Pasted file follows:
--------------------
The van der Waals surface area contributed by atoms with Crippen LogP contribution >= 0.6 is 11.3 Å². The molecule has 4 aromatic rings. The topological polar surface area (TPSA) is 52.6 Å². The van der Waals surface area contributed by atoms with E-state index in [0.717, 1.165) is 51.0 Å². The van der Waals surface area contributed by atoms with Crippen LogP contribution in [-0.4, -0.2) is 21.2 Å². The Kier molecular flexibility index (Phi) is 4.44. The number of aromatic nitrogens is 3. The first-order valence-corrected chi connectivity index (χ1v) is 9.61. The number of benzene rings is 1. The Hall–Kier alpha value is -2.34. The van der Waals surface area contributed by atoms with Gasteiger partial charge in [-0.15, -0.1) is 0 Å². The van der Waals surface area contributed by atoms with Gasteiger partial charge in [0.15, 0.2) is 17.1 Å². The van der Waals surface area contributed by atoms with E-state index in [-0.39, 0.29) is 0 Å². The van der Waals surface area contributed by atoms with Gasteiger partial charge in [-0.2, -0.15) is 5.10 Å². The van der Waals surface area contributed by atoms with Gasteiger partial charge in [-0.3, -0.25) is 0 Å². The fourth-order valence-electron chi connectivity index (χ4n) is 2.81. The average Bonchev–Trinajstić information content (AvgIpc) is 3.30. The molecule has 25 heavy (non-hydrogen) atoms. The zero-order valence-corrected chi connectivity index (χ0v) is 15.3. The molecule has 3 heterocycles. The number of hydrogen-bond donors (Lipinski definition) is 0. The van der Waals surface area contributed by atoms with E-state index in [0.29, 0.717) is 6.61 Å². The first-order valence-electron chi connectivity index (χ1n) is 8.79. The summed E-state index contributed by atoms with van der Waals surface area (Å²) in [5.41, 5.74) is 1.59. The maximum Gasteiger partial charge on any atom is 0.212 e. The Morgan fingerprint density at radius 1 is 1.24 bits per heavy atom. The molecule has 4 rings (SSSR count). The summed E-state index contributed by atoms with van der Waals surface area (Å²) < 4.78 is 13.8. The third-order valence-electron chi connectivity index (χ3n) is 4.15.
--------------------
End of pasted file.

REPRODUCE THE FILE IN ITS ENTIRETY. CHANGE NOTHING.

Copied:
The van der Waals surface area contributed by atoms with Crippen LogP contribution >= 0.6 is 11.3 Å². The molecule has 4 aromatic rings. The topological polar surface area (TPSA) is 52.6 Å². The van der Waals surface area contributed by atoms with E-state index in [0.717, 1.165) is 51.0 Å². The van der Waals surface area contributed by atoms with Crippen LogP contribution in [-0.4, -0.2) is 21.2 Å². The Kier molecular flexibility index (Phi) is 4.44. The number of aromatic nitrogens is 3. The first-order valence-corrected chi connectivity index (χ1v) is 9.61. The number of benzene rings is 1. The Hall–Kier alpha value is -2.34. The van der Waals surface area contributed by atoms with Gasteiger partial charge in [-0.15, -0.1) is 0 Å². The van der Waals surface area contributed by atoms with Gasteiger partial charge in [0.15, 0.2) is 17.1 Å². The van der Waals surface area contributed by atoms with E-state index in [-0.39, 0.29) is 0 Å². The van der Waals surface area contributed by atoms with Gasteiger partial charge in [-0.2, -0.15) is 5.10 Å². The van der Waals surface area contributed by atoms with Gasteiger partial charge in [-0.3, -0.25) is 0 Å². The fourth-order valence-electron chi connectivity index (χ4n) is 2.81. The average Bonchev–Trinajstić information content (AvgIpc) is 3.30. The molecule has 25 heavy (non-hydrogen) atoms. The zero-order valence-corrected chi connectivity index (χ0v) is 15.3. The molecule has 3 heterocycles. The number of hydrogen-bond donors (Lipinski definition) is 0. The van der Waals surface area contributed by atoms with E-state index in [0.29, 0.717) is 6.61 Å². The first-order valence-electron chi connectivity index (χ1n) is 8.79. The summed E-state index contributed by atoms with van der Waals surface area (Å²) in [5.41, 5.74) is 1.59. The maximum Gasteiger partial charge on any atom is 0.212 e. The Morgan fingerprint density at radius 1 is 1.24 bits per heavy atom. The molecule has 4 rings (SSSR count). The summed E-state index contributed by atoms with van der Waals surface area (Å²) < 4.78 is 13.8. The third-order valence-electron chi connectivity index (χ3n) is 4.15.